Obama's line didn't move much. He began the week with 282 EV, or 52.4%. He improved slightly to 286 EV, or 53.2%. But if he picks up any of the three tied states, he could easily improve this to a commanding electoral victory of over 300.

But it's in the breakdown of each candidate that you can truly see McCain faltering and Obama dominating.


Definition of terms: Strong means 10% or better in the polls, Weak means 5% or better, and Barely is under five percent.

John McCain made slight gains in his Strong numbers early in the week, corralling Montana and Louisiana from Weak, but then wound up losing all this ground by Georgia slipping back to Weak. In fact, McCain's numbers are down in all three categories this week. He slipped back three votes in Strong, 18 votes in Weak, and a whopping 45 votes in Barely. This leaves his total down 66 electoral votes from last week -- which is reflected in the steep decline in his chart. Now, those three "tied" states could easily move back into his column, and so he could make most of this lost ground back up by regaining all three of them, so it's not as dire as it may look for McCain at this point.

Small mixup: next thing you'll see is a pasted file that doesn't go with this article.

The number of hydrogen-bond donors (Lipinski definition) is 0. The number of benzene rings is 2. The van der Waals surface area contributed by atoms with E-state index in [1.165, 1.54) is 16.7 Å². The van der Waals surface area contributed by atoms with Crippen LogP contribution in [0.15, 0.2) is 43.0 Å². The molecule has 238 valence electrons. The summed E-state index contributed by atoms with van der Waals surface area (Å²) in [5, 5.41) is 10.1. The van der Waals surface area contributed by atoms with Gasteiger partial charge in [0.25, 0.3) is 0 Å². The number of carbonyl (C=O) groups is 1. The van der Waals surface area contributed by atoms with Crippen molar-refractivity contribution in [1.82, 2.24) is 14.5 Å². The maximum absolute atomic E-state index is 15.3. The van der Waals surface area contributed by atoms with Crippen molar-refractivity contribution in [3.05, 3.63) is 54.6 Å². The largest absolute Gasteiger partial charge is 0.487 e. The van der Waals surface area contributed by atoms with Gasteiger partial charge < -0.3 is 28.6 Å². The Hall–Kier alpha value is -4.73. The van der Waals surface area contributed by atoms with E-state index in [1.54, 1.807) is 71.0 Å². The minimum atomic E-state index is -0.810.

But still, isn't that a wonderful chart to look at? McCain's numbers seem to be falling off a cliff this week.

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As always, the trendline I consider most important in these breakdown charts is the "Strong plus Weak" numbers. Two weeks ago, McCain stood at 216 electoral votes in this category. Last week, he stood at 184. This week, he is down to 163. This is 107 votes away from victory, it should be pointed out.

Now that we've got McCain out of the way, let's take a look at Obama's chart.


Now, that's what a happy chart is supposed to look like! There's even a big smile in it, if you look closely enough at the last few weeks (although, admittedly, it's more of a Jack-o-lantern grin, even complete with a snaggle tooth on the bottom).

Barack Obama has made some gains since last week, to put it mildly. While he hasn't wildly increased his Strong numbers, at least the trend is in the right direction. He moved Oregon's seven electoral votes into Strong. He does have a lot of room for improvement in the Strong category, though, with many states within reach (NM, WA, IA, WI, MI, PA, ME) in the next week or so, if the trend in his direction continues.